Last updated on April 14th, 2019
A part of Virginia’s local government called Fairfax County is making great efforts in counteracting against the immigration policy put forward by the Trump administration.
Fairfax County a part of Washington and the northern Virginia is considering helping the illegal immigrants, fight deportation by creating a taxpayer-funded legal defense fund for them. The advocates in the Board of Supervisors hearing on Wednesday claimed that a proposed $200,000 pilot program would send a strong message that Virginia’s most populous jurisdiction does not agree with the increase in immigration arrests.
The legal-aid program aimed at assisting low-income immigrants both, the undocumented and those legally available in the country. It would also help in educating the eligible immigrants about their rights.
The data collected by the Transactional Records Access Clearinghouse at Syracuse University in US discovered that about 12,000 Fairfax County residents were in deportation proceedings in 2018, which meant that a third of the county’s residents – approx. 1.1 million – have been immigrants.
The result of a poll conducted by University of California showed that six out of 10 voters in Fairfax approved of the county using funds to help the immigrants in deportation proceedings.
The low-income people are not entitled to a public defender for immigration proceedings as stated by the federal law. Thus, the spike in immigration arrests has spread fear amongst the local communities. To overcome this fear, many program associates as well as commoners have invested their tax money towards legal-aid programs. This would minimize the chances of deportation of immigrants and would help them to hire lawyers for themselves.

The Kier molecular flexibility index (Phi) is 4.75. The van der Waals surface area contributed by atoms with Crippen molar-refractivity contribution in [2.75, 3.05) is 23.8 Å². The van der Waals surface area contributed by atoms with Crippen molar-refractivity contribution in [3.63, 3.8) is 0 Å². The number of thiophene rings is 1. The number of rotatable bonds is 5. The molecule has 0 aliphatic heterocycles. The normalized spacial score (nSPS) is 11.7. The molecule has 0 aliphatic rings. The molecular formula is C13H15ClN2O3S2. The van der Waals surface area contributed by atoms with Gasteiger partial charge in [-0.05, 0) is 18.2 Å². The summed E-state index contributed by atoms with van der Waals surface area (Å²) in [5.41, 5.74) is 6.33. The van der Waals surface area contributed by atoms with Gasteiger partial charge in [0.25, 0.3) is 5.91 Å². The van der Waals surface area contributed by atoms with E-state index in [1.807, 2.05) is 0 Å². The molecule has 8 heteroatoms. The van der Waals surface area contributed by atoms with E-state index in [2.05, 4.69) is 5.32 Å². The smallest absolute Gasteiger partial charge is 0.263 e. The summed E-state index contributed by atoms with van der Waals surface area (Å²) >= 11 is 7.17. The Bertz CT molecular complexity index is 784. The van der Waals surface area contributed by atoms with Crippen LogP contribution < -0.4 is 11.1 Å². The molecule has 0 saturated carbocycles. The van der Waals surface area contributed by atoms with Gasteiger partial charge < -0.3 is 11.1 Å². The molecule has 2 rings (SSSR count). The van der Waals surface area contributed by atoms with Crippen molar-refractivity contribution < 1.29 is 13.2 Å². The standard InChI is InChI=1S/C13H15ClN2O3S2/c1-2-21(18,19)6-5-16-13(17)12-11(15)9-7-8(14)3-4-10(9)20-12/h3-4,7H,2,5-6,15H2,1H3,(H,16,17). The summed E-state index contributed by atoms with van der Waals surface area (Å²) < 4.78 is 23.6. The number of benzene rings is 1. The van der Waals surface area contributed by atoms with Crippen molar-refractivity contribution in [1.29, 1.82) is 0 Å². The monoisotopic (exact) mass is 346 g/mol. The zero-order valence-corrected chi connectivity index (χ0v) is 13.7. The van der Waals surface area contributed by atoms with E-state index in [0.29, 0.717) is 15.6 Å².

Apart from the Fairfax County, other counties that have contributed to the legal costs for fighting deportation are Prince George County and Arlington County that have granted $200,000 and $100,000 respectively for a year. Similarly, the city of Baltimore has a $200,000 legal defense fund for deportation cases.
Some critics believe that the tax revenue should benefit legal residents only, while others assumed that contributing to the legal-aid programs would be fair, as it would benefit the undocumented immigrants. Nicholas Marritz, a staff attorney with the Legal Aid Justice Center, estimated that around 41,000 people in Virginia have been facing deportation.
McKay, who has been running to replace retiring board chairperson Sharon Bulova (D) in November, called the program “a social justice issue”. He argued that help-aids should be given to the ones who have been going through deportation proceeding unrelated to a crime or for a small violation of any rule.
There has been a lot of controversy regarding the use of tax money in deportation proceedings. Even though several groups backed out of participating in the legal-aid programs for undocumented immigrants, yet Fairfax County remains stern to its position. Another budget hearing would take place Thursday night and the final vote would come by the end of the month determining the future of migrants.